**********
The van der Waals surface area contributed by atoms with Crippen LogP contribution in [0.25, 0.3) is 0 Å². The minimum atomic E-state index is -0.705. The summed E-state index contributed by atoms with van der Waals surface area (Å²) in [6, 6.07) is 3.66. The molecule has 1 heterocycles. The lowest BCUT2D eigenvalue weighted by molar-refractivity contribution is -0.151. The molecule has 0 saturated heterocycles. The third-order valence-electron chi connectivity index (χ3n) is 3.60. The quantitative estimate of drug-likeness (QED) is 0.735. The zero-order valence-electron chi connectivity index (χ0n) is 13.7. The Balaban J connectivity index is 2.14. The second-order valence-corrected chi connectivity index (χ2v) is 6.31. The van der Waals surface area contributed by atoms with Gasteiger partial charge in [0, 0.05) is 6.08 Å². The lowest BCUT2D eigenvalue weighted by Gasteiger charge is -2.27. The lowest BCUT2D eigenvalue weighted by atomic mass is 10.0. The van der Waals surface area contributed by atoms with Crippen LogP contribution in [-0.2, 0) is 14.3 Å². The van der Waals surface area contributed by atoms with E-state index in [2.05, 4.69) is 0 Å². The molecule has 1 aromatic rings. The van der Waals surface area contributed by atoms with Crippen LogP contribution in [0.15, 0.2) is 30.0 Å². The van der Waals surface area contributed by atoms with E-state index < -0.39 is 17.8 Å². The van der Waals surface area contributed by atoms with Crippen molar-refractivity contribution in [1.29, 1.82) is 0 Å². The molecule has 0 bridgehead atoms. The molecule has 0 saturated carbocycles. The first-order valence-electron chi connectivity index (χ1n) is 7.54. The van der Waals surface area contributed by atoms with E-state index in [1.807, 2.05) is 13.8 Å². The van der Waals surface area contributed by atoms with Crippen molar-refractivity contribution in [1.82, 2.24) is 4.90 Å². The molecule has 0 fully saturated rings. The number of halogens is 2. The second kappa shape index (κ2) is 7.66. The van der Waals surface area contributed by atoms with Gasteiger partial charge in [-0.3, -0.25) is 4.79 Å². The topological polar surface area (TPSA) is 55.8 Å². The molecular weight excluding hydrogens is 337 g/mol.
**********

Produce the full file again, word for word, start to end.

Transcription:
The van der Waals surface area contributed by atoms with Crippen LogP contribution in [0.25, 0.3) is 0 Å². The minimum atomic E-state index is -0.705. The summed E-state index contributed by atoms with van der Waals surface area (Å²) in [6, 6.07) is 3.66. The molecule has 1 heterocycles. The lowest BCUT2D eigenvalue weighted by molar-refractivity contribution is -0.151. The molecule has 0 saturated heterocycles. The third-order valence-electron chi connectivity index (χ3n) is 3.60. The quantitative estimate of drug-likeness (QED) is 0.735. The zero-order valence-electron chi connectivity index (χ0n) is 13.7. The Balaban J connectivity index is 2.14. The second-order valence-corrected chi connectivity index (χ2v) is 6.31. The van der Waals surface area contributed by atoms with Gasteiger partial charge in [0, 0.05) is 6.08 Å². The lowest BCUT2D eigenvalue weighted by Gasteiger charge is -2.27. The lowest BCUT2D eigenvalue weighted by atomic mass is 10.0. The van der Waals surface area contributed by atoms with Crippen LogP contribution in [-0.2, 0) is 14.3 Å². The van der Waals surface area contributed by atoms with E-state index in [2.05, 4.69) is 0 Å². The molecule has 1 aromatic rings. The van der Waals surface area contributed by atoms with Crippen LogP contribution in [0.15, 0.2) is 30.0 Å². The van der Waals surface area contributed by atoms with E-state index < -0.39 is 17.8 Å². The van der Waals surface area contributed by atoms with Crippen molar-refractivity contribution in [1.29, 1.82) is 0 Å². The molecule has 0 bridgehead atoms. The molecule has 0 saturated carbocycles. The first-order valence-electron chi connectivity index (χ1n) is 7.54. The van der Waals surface area contributed by atoms with E-state index in [1.807, 2.05) is 13.8 Å². The van der Waals surface area contributed by atoms with Crippen molar-refractivity contribution in [1.82, 2.24) is 4.90 Å². The molecule has 0 fully saturated rings. The number of halogens is 2. The second kappa shape index (κ2) is 7.66. The van der Waals surface area contributed by atoms with Gasteiger partial charge in [-0.3, -0.25) is 4.79 Å². The topological polar surface area (TPSA) is 55.8 Å². The molecular weight excluding hydrogens is 337 g/mol.